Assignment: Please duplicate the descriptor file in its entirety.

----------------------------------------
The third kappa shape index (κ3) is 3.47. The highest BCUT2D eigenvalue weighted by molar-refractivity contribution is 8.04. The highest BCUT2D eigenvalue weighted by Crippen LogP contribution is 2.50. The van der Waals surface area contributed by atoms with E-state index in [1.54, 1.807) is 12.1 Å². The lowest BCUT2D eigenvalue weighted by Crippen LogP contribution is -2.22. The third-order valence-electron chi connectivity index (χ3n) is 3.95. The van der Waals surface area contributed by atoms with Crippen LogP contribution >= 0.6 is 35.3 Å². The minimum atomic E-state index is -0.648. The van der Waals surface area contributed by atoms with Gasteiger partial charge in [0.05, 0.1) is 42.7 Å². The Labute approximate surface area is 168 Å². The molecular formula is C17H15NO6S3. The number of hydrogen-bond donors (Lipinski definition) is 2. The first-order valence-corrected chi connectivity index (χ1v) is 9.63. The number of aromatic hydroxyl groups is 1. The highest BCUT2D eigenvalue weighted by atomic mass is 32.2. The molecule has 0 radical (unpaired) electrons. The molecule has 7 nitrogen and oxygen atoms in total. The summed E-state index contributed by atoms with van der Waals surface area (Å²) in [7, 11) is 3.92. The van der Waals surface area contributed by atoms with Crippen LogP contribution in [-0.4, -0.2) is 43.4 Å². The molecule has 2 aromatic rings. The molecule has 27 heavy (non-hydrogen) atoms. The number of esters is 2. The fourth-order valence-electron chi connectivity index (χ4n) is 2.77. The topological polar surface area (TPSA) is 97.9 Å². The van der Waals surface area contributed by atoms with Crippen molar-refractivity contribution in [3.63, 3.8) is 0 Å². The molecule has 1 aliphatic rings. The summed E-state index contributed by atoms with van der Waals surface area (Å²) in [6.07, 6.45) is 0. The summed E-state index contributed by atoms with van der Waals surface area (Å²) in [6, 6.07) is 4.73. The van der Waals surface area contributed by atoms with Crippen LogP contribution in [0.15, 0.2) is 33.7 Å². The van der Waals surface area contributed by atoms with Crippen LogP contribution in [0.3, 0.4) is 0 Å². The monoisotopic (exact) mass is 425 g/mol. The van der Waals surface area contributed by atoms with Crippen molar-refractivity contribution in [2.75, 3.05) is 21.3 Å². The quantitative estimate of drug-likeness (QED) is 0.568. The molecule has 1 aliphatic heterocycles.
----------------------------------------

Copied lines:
The third kappa shape index (κ3) is 3.47. The highest BCUT2D eigenvalue weighted by molar-refractivity contribution is 8.04. The highest BCUT2D eigenvalue weighted by Crippen LogP contribution is 2.50. The van der Waals surface area contributed by atoms with E-state index in [1.54, 1.807) is 12.1 Å². The lowest BCUT2D eigenvalue weighted by Crippen LogP contribution is -2.22. The third-order valence-electron chi connectivity index (χ3n) is 3.95. The van der Waals surface area contributed by atoms with Crippen LogP contribution >= 0.6 is 35.3 Å². The minimum atomic E-state index is -0.648. The van der Waals surface area contributed by atoms with Gasteiger partial charge in [0.05, 0.1) is 42.7 Å². The Labute approximate surface area is 168 Å². The molecular formula is C17H15NO6S3. The number of hydrogen-bond donors (Lipinski definition) is 2. The first-order valence-corrected chi connectivity index (χ1v) is 9.63. The number of aromatic hydroxyl groups is 1. The highest BCUT2D eigenvalue weighted by atomic mass is 32.2. The molecule has 0 radical (unpaired) electrons. The molecule has 7 nitrogen and oxygen atoms in total. The summed E-state index contributed by atoms with van der Waals surface area (Å²) in [7, 11) is 3.92. The van der Waals surface area contributed by atoms with Crippen LogP contribution in [-0.4, -0.2) is 43.4 Å². The molecule has 2 aromatic rings. The molecule has 27 heavy (non-hydrogen) atoms. The number of esters is 2. The fourth-order valence-electron chi connectivity index (χ4n) is 2.77. The topological polar surface area (TPSA) is 97.9 Å². The van der Waals surface area contributed by atoms with Crippen molar-refractivity contribution in [3.63, 3.8) is 0 Å². The molecule has 1 aliphatic rings. The summed E-state index contributed by atoms with van der Waals surface area (Å²) in [6.07, 6.45) is 0. The summed E-state index contributed by atoms with van der Waals surface area (Å²) in [6, 6.07) is 4.73. The van der Waals surface area contributed by atoms with Crippen LogP contribution in [0.15, 0.2) is 33.7 Å². The van der Waals surface area contributed by atoms with Crippen LogP contribution in [0.3, 0.4) is 0 Å². The monoisotopic (exact) mass is 425 g/mol. The van der Waals surface area contributed by atoms with Crippen molar-refractivity contribution in [2.75, 3.05) is 21.3 Å². The quantitative estimate of drug-likeness (QED) is 0.568. The molecule has 1 aliphatic heterocycles.